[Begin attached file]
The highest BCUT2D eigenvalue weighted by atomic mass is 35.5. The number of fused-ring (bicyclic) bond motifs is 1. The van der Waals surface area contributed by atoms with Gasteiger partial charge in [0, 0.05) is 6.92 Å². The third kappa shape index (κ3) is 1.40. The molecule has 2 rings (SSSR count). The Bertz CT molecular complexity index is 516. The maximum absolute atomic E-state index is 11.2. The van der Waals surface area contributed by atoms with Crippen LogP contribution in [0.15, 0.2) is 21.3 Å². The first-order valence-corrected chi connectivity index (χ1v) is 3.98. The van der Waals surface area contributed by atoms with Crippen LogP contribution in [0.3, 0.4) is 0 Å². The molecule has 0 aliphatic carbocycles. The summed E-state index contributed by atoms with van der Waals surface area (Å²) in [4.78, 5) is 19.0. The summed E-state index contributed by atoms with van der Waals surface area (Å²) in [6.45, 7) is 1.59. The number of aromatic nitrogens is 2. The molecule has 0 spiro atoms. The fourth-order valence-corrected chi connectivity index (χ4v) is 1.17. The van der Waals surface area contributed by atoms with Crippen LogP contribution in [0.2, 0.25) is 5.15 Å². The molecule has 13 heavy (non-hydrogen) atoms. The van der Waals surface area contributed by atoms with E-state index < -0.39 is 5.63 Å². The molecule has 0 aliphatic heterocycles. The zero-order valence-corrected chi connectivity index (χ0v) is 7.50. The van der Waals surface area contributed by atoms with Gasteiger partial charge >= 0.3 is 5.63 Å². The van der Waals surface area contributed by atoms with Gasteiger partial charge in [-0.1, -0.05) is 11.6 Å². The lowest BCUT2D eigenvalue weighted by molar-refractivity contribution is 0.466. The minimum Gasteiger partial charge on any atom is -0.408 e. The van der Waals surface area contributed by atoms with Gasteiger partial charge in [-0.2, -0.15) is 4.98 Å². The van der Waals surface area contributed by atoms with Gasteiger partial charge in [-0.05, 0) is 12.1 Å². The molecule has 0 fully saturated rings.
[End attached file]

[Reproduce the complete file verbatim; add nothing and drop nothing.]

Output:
The highest BCUT2D eigenvalue weighted by atomic mass is 35.5. The number of fused-ring (bicyclic) bond motifs is 1. The van der Waals surface area contributed by atoms with Gasteiger partial charge in [0, 0.05) is 6.92 Å². The third kappa shape index (κ3) is 1.40. The molecule has 2 rings (SSSR count). The Bertz CT molecular complexity index is 516. The maximum absolute atomic E-state index is 11.2. The van der Waals surface area contributed by atoms with Crippen LogP contribution in [0.15, 0.2) is 21.3 Å². The first-order valence-corrected chi connectivity index (χ1v) is 3.98. The van der Waals surface area contributed by atoms with Crippen LogP contribution in [0.3, 0.4) is 0 Å². The molecule has 0 aliphatic carbocycles. The summed E-state index contributed by atoms with van der Waals surface area (Å²) in [4.78, 5) is 19.0. The summed E-state index contributed by atoms with van der Waals surface area (Å²) in [6.45, 7) is 1.59. The number of aromatic nitrogens is 2. The molecule has 0 spiro atoms. The fourth-order valence-corrected chi connectivity index (χ4v) is 1.17. The van der Waals surface area contributed by atoms with Crippen LogP contribution in [0.2, 0.25) is 5.15 Å². The molecule has 13 heavy (non-hydrogen) atoms. The van der Waals surface area contributed by atoms with E-state index < -0.39 is 5.63 Å². The molecule has 0 aliphatic heterocycles. The zero-order valence-corrected chi connectivity index (χ0v) is 7.50. The van der Waals surface area contributed by atoms with Gasteiger partial charge >= 0.3 is 5.63 Å². The van der Waals surface area contributed by atoms with Gasteiger partial charge in [-0.1, -0.05) is 11.6 Å². The lowest BCUT2D eigenvalue weighted by molar-refractivity contribution is 0.466. The minimum Gasteiger partial charge on any atom is -0.408 e. The van der Waals surface area contributed by atoms with Gasteiger partial charge in [-0.2, -0.15) is 4.98 Å². The van der Waals surface area contributed by atoms with Gasteiger partial charge in [-0.05, 0) is 12.1 Å². The molecule has 0 fully saturated rings.